Mandela in America
Neither Vaclav Havel nor Lech Walesa nor Aleksandr Solzhenitsyn nor any other foreign visitor in memory was received by America with as much celebration, as much adulation, as much ecstasy as Nelson Mandela, the deputy president of the African National Congress (ANC), during his triumphal eight-day tour this past June. Only the reception accorded Pope John Paul II in 1979 compares, but the Pontiff also brought out more critics and protesters than did Mandela.
New York gave Mandela a ticker-tape parade and a rally at Yankee Stadium, and the Empire State Building was lit in the colors of the ANC. In Washington, Mandela visited with the President and then shared a press conference on the White House lawn. Later, he addressed a joint session of Congress. Altogether, hundreds of thousands attended rallies for Mandela in Detroit’s Tiger Stadium, Georgia Tech’s Grant Field, the Los Angeles Coliseum, and the Oakland Coliseum. Dozens of popular entertainers donated their services, while crowds, imitating the practice at ANC rallies in South Africa, danced the toi-toi, and Mandela T-shirts sold by the truckload. In addition, Mandela received honorary degrees from 41 institutions of higher learning.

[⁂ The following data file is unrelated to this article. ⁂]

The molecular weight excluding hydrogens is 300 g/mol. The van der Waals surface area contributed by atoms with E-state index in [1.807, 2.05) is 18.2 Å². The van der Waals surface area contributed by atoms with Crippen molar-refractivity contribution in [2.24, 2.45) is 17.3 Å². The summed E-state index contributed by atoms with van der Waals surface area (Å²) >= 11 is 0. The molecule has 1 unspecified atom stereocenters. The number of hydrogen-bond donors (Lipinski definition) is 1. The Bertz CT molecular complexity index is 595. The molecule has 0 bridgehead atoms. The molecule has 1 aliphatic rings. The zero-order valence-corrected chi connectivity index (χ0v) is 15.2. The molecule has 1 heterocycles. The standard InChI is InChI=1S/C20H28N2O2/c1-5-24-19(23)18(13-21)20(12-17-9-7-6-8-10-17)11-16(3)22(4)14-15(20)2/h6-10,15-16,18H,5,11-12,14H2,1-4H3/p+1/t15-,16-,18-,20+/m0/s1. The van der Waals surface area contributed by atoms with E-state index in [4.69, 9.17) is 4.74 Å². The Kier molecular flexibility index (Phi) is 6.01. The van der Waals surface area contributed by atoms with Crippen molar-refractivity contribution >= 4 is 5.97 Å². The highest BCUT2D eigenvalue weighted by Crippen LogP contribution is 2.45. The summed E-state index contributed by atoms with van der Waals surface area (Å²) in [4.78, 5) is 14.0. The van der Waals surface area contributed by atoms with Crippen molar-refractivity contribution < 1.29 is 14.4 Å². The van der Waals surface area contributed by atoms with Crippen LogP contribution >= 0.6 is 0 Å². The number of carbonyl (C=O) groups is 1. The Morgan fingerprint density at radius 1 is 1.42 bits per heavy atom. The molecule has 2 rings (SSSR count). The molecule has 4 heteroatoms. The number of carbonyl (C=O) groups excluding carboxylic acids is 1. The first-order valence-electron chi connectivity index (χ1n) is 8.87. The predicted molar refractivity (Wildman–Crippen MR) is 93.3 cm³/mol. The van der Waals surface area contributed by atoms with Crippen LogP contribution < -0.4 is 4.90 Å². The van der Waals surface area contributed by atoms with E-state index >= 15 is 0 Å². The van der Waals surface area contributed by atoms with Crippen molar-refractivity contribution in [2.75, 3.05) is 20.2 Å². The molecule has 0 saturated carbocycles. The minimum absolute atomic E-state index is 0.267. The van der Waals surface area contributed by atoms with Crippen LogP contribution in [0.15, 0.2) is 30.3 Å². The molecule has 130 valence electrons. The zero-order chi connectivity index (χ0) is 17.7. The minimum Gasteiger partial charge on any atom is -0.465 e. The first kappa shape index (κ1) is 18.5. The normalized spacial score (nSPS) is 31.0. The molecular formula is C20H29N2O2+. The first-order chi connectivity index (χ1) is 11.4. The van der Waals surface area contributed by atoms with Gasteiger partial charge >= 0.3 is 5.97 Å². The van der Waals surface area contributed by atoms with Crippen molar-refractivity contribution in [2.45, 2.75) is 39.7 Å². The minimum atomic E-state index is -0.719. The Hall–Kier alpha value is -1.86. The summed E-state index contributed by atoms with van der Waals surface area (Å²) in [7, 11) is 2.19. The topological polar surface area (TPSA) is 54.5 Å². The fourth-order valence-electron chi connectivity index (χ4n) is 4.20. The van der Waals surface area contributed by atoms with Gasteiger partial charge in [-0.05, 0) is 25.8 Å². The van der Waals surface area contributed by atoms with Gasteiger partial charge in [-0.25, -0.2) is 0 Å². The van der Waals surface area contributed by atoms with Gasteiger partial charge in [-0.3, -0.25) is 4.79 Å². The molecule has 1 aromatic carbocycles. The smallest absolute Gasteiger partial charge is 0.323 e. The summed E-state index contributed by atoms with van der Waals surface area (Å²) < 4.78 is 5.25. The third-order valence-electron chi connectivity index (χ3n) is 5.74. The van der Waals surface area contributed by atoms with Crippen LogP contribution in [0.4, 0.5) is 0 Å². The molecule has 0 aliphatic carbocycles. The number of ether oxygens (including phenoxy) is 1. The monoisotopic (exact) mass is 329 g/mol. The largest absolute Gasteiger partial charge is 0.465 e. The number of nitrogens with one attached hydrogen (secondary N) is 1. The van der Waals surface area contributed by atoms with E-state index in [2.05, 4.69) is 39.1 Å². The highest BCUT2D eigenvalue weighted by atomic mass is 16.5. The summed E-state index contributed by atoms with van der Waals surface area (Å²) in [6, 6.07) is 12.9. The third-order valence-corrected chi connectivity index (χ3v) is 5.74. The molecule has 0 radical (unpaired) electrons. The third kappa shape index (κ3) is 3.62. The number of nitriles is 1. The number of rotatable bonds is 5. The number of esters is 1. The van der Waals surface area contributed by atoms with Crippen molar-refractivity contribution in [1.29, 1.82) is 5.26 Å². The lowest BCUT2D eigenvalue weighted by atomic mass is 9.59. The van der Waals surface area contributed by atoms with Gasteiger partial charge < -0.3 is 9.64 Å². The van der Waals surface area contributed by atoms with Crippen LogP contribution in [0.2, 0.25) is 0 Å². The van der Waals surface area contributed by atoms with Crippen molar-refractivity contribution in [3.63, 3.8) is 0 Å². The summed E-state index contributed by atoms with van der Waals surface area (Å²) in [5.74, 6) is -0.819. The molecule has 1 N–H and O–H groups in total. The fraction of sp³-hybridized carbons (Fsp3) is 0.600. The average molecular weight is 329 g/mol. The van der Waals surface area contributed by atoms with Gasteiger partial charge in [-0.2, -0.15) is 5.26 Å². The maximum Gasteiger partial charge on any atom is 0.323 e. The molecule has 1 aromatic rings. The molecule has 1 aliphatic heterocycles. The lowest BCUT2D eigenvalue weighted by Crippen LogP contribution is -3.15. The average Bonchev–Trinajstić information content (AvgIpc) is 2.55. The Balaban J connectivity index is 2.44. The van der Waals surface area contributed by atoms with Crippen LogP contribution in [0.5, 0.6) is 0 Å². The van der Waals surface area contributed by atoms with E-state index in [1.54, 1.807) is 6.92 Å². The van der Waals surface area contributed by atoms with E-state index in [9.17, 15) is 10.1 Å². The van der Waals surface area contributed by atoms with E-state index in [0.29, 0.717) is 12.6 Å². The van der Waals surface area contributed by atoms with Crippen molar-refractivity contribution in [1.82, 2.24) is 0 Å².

About the Author
Joshua Muravchik, a resident scholar at the American Enterprise Institute, is working on a book about Arab and Muslim democrats.